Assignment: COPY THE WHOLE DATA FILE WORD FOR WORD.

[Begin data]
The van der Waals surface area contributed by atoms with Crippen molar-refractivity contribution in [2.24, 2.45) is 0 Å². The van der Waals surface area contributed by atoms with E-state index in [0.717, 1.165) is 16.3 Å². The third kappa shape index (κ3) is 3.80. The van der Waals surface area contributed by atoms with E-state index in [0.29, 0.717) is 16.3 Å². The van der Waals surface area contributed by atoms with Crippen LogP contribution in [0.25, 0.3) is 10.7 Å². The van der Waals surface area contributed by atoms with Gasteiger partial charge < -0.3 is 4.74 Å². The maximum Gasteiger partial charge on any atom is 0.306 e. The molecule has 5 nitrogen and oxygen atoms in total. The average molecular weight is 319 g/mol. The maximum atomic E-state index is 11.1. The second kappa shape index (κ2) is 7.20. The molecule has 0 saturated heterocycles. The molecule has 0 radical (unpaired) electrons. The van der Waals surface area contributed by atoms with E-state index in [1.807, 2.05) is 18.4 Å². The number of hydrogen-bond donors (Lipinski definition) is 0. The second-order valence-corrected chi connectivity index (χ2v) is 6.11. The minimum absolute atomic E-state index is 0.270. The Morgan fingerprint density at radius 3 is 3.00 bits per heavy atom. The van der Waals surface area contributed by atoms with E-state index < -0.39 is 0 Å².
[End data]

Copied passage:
The van der Waals surface area contributed by atoms with Crippen molar-refractivity contribution in [2.24, 2.45) is 0 Å². The van der Waals surface area contributed by atoms with E-state index in [0.717, 1.165) is 16.3 Å². The third kappa shape index (κ3) is 3.80. The van der Waals surface area contributed by atoms with E-state index in [0.29, 0.717) is 16.3 Å². The van der Waals surface area contributed by atoms with Crippen LogP contribution in [0.25, 0.3) is 10.7 Å². The van der Waals surface area contributed by atoms with Gasteiger partial charge < -0.3 is 4.74 Å². The maximum Gasteiger partial charge on any atom is 0.306 e. The molecule has 5 nitrogen and oxygen atoms in total. The average molecular weight is 319 g/mol. The maximum atomic E-state index is 11.1. The second kappa shape index (κ2) is 7.20. The molecule has 0 saturated heterocycles. The molecule has 0 radical (unpaired) electrons. The van der Waals surface area contributed by atoms with E-state index in [1.807, 2.05) is 18.4 Å². The number of hydrogen-bond donors (Lipinski definition) is 0. The second-order valence-corrected chi connectivity index (χ2v) is 6.11. The minimum absolute atomic E-state index is 0.270. The Morgan fingerprint density at radius 3 is 3.00 bits per heavy atom. The van der Waals surface area contributed by atoms with E-state index < -0.39 is 0 Å².